Form 941 Employer’s Quarterly Federal Tax Return

By | April 23, 2014

What forms do employers file?

Generally, you must file Form 941, Employer’s Quarterly Federal Tax Return (QUARTERLY Federal Tax Return, employer) or Form 944 ANNUAL Federal Tax Return Employer’s ) to report all wages that you have paid and tips your employees have reported to you, as well as payroll taxes (withholding of federal income tax, withholding taxes on Social Security and Medicare , and the part that applies to you in taxes on Social Security and Medicare ). Employers who withhold income taxes, social security tax, or Medicare tax from employee’s paychecks or who must pay the employer’s portion of social security or Medicare tax, use Form 941 to report those taxes.


Who may use Form 944?

Only small employers who have been notified by the IRS may use Form 944 and submit the form. To report wages and taxes for agricultural employees, you must file Form 943, Employer’s Annual Tax Return for Agricultural Employees (Annual Federal Tax Return for Agricultural Employees employer).


When do you File Form 941?

In each quarter are required to file a Form 941 separately. The first quarter is January through March. The second, from April to June. The third quarter from July to September. The fourth, from October to December. The Form 941 must be filed, usually the last day of the month following the end of the quarter. For example, the wages paid during the first quarter, January to March, is reported on Form 941 and is required to be submitted by 30 April.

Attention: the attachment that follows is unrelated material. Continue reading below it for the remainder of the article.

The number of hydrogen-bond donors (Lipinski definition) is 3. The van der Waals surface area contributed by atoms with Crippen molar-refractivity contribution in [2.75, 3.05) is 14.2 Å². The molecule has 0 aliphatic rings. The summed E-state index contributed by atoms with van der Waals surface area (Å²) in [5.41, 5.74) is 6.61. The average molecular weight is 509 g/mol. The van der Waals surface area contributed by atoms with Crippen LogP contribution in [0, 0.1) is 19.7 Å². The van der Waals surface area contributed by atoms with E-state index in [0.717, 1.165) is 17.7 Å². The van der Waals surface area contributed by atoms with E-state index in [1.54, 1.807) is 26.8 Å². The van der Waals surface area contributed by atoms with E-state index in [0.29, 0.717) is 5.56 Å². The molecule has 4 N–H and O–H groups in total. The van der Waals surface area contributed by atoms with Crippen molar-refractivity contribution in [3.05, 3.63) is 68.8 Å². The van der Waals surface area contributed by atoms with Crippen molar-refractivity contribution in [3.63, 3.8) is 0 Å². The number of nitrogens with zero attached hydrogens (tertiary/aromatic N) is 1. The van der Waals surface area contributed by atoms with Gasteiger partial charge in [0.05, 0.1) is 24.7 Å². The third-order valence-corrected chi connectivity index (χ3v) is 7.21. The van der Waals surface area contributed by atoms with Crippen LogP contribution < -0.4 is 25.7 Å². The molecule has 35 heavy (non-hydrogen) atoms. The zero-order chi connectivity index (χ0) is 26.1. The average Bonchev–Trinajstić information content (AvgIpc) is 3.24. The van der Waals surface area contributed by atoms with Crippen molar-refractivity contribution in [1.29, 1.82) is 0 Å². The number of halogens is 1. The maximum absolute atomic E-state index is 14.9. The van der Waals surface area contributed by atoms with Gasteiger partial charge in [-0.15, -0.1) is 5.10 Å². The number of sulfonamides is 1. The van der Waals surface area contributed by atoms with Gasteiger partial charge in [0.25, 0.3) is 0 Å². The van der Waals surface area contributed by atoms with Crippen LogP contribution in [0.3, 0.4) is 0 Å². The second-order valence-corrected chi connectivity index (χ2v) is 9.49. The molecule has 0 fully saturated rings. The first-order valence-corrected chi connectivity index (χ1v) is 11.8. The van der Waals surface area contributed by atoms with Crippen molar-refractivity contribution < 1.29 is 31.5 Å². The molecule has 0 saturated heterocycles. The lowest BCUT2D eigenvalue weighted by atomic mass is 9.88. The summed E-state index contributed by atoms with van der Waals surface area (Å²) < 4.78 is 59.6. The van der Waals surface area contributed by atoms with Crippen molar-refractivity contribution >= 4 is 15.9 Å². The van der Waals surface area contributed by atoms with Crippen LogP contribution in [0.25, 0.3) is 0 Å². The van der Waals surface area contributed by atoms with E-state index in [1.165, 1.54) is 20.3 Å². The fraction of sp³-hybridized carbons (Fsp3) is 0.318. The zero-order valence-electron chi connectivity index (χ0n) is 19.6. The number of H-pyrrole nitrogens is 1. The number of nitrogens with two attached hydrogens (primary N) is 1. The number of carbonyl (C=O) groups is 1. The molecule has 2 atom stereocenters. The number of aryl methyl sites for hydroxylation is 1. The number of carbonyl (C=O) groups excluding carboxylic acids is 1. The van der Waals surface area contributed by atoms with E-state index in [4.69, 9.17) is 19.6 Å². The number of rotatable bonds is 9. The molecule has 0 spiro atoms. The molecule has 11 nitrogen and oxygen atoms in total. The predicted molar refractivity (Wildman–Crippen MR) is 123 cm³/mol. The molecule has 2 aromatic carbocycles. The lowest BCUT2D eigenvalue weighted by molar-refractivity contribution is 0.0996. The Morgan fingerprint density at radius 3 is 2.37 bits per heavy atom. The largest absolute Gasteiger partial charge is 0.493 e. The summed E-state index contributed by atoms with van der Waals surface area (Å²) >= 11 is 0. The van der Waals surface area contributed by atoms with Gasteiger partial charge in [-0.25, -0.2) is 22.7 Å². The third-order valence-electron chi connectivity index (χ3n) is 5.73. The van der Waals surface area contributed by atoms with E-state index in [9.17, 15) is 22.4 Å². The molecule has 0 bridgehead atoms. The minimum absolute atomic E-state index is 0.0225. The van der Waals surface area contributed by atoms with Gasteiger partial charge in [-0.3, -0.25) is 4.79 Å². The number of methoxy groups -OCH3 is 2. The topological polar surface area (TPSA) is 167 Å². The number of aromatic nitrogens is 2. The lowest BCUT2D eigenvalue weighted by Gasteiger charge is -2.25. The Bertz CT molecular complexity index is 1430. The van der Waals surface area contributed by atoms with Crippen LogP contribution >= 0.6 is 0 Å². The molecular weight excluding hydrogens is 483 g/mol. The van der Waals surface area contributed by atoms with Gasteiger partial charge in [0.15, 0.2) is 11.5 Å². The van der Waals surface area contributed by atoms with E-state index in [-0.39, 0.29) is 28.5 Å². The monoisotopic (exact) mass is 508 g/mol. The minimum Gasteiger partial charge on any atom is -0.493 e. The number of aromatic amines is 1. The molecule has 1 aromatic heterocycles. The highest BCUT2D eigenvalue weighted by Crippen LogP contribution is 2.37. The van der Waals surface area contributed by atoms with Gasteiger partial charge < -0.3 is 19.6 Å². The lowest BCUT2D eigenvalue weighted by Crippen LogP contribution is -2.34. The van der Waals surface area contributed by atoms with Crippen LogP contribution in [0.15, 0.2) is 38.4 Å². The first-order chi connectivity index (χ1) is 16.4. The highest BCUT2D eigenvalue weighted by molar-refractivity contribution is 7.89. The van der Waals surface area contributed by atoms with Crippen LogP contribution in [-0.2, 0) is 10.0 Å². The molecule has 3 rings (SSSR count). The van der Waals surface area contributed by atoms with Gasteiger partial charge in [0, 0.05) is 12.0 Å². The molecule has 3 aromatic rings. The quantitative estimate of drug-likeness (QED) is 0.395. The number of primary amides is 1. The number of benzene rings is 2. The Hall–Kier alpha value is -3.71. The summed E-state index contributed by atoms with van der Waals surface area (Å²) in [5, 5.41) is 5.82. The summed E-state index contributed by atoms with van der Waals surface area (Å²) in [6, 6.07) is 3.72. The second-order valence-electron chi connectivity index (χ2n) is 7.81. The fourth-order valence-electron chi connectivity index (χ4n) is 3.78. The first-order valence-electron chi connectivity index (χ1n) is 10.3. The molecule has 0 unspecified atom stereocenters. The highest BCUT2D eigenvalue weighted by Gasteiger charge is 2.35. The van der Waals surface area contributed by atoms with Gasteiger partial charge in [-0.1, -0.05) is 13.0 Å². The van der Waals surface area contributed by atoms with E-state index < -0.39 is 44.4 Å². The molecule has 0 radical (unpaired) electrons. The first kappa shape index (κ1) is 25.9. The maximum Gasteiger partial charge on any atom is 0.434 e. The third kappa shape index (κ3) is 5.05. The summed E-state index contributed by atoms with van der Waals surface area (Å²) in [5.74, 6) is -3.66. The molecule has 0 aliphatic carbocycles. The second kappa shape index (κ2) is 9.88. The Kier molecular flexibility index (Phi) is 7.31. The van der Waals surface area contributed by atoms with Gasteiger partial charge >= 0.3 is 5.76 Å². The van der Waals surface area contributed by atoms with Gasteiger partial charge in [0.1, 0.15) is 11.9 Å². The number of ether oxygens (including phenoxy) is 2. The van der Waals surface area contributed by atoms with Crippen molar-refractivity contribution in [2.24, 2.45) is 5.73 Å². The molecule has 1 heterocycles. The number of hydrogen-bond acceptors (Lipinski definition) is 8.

If the date on which the statement is a Saturday, Sunday, or legal holiday, you may file the return on the next business day. The term “legal holiday” means any public holiday in the District of Columbia. For a list of public holidays, see Publication 15 , (Circular E), Employer’s Tax Guide (Chapter 11) ((Circular E), Tax Guide for Employers (Chapter 11)), or visit IRS. gov and enter the words ” legal holidays ” in the search window.


How to File Form 944?

Some employers with small payrolls, employers including government agencies may submit the Form 944 annual, rather than file Form 941 each quarter. Generally, you must file Form 944  by January 31st of the following year. The purpose of Form 944 is to reduce the burden on small employers, allowing them to file a return for the year and in most cases pay payroll taxes with the return. Form 944 is designed for employers with an annual tax liability of payroll taxes of $ 1,000 or less.

Employers may be eligible to file Form 944 because their estimated payroll tax annual tax liability is $ 1,000 or less, and they want to submit this form must contact the IRS to request to file Form 944.  Employers cannot file a Form 944 unless the IRS notifies them to do so.


Form 941 Employer’s Quarterly Federal Tax Return

Every time you prepare a Form 941 for the quarter, you must report the number of employees you have, the total wages you paid and the amount of taxes you withheld to arrive at the amount you must send to the IRS. Before starting the return, you need your payroll records plus documentation for any taxable tips your employees report to you.


Employers Required to File Form 941

Those employers who are required to file Form 944 who prefer to file Forms 941 must notify the IRS to request to file Forms 941 quarterly. For more information, see Revenue Procedure 2009-51 (Revenue Procedure 2009-51).

Employers that must file Form 944 and whose businesses grow during the year and whose tax liability payroll tax exceed $ 1,000, just have to file Form 944 for the year. Employers who exceed this limit may not file Form 941 to the IRS notifies them that the requirements to file have been changed to Form 941. Generally, employers are required to deposit their payroll taxes instead of paying taxes when the Form 941 or Form 944 is filed. If you deposited all taxes on time, you have 10 days after the deadline to file your return.